Personal Data Protection Bill 2019- Relevance for UPSC Exam
- GS Paper 2: Governance, Administration and Challenges- Government policies and interventions for development in various sectors and issues arising out of their design and implementation.
Personal Data Protection Bill 2019- Context
- Recently, the Joint Parliamentary Committee (JPC) started working again after a gap of more than months towards finalizing the Personal Data Protection Bill 2019.
- Earlier, the Personal Data Protection Bill 2019 was introduced in the Lok Sabha in December 2019 and then sent to JPC for detailed discussion and considerations.
- JPC is yet to submit its report on the Bill.
Personal Data Protection Bill 2019- Key Points
- Background: In its landmark ‘Justice K.S. Puttaswamy (Retd) v. Union of India’ judgment, the supreme court called for a data protection law that can effectively protect users’ privacy over their personal data.
- This followed the formation of an Experts Committee under the Chairmanship of Justice (Retd) B.N. Srikrishna suggested a draft data protection law.
- The Personal Data Protection Bill, 2019 is a revised version of the draft legislative document proposed by the Committee.
- The Personal Data Protection Bill amends the Information Technology Act, 2000 to delete the provisions related to compensation payable by companies for failure to protect personal data.
- Definition of personal data: Personal data is data that pertains to characteristics, traits, or attributes of identity, which can be used to identify an individual.
- Scope of the Bill: The Bill governs the processing of personal data by-
- Companies incorporated in India, and
- Foreign companies dealing with the personal data of individuals in India.
Personal Data Protection Bill 2019- Key Features
- Categorizes certain personal data as sensitive personal data: This includes financial data, biometric data, caste, religious or political beliefs, or any other category of data specified by the government, in consultation with the Authority and the concerned sectoral regulator.
- Defines certain Privacy-related terms:
- Data Principal: The individual whose data is being stored and processed is called the data principal.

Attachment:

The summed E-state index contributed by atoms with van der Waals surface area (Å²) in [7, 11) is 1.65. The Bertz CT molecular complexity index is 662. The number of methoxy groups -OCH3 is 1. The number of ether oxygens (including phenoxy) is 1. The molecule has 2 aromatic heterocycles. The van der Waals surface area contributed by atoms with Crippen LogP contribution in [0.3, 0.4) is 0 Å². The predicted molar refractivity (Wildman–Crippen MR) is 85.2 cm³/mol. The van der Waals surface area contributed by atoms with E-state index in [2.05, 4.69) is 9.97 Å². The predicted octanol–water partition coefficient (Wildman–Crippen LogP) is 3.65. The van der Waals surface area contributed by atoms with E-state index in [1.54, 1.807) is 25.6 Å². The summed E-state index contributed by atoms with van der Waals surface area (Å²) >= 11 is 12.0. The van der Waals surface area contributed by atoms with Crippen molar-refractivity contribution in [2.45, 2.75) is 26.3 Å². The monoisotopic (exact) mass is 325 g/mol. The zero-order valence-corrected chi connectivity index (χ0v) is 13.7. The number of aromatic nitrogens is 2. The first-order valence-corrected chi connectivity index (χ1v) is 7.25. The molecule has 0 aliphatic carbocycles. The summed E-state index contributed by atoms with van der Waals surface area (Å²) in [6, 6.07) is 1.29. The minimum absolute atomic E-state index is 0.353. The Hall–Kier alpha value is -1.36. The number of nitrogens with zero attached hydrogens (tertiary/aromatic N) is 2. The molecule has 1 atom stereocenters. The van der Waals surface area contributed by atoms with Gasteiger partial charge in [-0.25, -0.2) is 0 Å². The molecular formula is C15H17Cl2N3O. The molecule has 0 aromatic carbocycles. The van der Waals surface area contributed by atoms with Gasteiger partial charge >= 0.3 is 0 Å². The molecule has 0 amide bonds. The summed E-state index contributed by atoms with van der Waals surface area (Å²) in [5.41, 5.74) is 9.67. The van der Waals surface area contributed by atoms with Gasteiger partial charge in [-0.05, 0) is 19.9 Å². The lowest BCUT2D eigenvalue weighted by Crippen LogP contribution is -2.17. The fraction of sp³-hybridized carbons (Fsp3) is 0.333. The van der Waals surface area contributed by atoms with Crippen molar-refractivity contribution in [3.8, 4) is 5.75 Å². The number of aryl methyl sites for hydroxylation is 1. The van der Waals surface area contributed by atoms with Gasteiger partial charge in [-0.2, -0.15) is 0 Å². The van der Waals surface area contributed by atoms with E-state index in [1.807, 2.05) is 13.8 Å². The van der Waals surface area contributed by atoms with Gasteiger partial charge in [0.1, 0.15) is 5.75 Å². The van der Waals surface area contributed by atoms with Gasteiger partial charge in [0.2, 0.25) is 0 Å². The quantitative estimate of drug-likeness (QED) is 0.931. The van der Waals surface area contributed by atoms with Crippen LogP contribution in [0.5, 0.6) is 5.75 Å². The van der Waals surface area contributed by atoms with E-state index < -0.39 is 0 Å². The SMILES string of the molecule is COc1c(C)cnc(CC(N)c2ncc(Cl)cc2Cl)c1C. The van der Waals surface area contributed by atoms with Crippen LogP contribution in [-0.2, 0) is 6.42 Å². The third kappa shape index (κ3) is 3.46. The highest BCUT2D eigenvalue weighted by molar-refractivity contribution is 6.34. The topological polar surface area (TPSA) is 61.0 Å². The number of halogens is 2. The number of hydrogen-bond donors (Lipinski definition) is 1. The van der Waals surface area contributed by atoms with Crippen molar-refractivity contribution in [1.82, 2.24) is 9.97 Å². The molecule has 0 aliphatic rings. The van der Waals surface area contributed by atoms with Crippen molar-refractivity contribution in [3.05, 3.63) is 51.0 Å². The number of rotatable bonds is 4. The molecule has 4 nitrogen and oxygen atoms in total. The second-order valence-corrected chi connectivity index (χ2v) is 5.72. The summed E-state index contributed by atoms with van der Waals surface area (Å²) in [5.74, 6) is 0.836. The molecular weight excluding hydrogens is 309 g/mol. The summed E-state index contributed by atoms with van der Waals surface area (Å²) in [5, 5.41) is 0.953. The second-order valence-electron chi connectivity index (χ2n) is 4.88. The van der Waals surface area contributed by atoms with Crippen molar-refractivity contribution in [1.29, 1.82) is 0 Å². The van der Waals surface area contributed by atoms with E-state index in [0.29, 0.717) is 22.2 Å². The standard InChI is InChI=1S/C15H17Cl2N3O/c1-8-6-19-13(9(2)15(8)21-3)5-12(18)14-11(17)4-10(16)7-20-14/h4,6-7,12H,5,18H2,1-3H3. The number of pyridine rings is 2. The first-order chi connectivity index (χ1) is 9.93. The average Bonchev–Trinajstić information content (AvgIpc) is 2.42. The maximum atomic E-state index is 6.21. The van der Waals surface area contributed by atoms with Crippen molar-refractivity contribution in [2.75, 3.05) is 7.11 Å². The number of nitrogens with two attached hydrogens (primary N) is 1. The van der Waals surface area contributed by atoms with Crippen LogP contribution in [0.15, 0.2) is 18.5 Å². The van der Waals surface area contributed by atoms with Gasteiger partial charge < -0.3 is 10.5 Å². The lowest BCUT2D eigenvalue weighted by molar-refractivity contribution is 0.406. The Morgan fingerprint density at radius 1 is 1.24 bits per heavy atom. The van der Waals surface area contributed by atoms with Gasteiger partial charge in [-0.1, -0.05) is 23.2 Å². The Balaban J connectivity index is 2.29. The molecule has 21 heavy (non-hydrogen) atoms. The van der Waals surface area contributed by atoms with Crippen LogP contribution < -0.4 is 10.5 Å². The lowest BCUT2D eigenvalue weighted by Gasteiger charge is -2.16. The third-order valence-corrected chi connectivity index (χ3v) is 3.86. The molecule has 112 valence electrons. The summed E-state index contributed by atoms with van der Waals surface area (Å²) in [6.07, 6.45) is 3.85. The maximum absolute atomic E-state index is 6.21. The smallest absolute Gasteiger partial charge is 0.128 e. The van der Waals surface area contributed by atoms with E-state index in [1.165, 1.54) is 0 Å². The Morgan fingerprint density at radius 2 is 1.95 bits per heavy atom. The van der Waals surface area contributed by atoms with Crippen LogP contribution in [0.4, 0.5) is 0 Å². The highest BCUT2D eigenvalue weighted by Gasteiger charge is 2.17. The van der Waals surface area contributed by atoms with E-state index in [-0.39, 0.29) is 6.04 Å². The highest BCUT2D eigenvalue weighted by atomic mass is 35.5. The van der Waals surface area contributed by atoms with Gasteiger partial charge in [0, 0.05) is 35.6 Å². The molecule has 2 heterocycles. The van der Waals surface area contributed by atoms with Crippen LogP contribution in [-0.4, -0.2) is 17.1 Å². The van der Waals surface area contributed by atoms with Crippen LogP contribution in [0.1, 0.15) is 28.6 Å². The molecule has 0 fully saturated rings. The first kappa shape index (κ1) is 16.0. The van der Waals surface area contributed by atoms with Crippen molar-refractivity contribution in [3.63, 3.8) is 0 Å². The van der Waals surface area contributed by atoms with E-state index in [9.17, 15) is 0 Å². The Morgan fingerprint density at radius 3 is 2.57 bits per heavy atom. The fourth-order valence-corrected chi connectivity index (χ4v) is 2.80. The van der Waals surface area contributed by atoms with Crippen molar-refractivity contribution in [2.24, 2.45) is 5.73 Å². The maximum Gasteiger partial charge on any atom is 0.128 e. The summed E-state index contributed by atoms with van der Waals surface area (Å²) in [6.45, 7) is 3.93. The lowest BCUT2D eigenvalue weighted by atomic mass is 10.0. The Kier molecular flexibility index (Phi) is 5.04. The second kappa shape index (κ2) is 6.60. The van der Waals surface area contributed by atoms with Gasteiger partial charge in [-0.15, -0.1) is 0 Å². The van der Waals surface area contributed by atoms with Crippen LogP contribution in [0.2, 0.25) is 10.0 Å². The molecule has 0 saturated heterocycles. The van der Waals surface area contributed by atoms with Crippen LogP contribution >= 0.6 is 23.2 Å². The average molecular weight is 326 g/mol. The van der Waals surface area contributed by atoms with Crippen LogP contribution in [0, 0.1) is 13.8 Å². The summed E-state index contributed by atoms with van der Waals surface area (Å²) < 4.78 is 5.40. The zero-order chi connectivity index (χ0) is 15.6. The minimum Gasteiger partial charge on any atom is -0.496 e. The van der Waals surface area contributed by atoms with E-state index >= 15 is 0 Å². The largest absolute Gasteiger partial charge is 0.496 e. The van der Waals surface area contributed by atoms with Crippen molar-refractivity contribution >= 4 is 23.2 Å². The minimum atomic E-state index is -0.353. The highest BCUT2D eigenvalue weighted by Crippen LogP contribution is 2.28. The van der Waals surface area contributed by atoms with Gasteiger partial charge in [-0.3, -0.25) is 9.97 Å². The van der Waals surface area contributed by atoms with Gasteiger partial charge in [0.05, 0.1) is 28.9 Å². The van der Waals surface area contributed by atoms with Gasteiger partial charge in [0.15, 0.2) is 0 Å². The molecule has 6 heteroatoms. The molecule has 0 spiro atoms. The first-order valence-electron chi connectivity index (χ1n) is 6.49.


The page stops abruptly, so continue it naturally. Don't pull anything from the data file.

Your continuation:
- Data Fiduciary: The ‘data fiduciary’ may be a service provider who collects, stores, and uses data in the course of providing such goods and services.
- Data Transfer: Data is transported across country borders in underwater cables.
- Data localization: It is the act of storing data on any device physically present within the borders of a country.
- Categorization of data: Personal Data Protection Bill categorized data into three categories-
- Personal data: Data from which an individual can be identified like name, address, etc.
- Sensitive personal data: Some types of personal data like financial, health, sexual orientation, biometric, genetic, transgender status, caste, religious belief, or any other category of data specified by the government, in consultation with the Authority and the concerned sectoral regulator.
- Critical personal data: Anything that the government at any time can deem critical, such as military or national security data.
- Provides for Independent Regulator: The Bill provides for a Data Protection Authority. It will consist of a chairperson and six members, with at least 10 years of expertise in the field of data protection and information technology.
- Key functions:
- Take steps to protect the interests of individuals,
- Prevent misuse of personal data, and
- Ensure compliance with the Bill.
- Orders of the Authority can be appealed to an Appellate Tribunal. Appeals from the Tribunal will go to the Supreme Court.
- Key functions:
- Sharing of non-personal data with government: The central government may direct data fiduciaries to provide it with any-
- Non-personal data and
- Anonymized personal data (where it is not possible to identify data principal) for better targeting of services.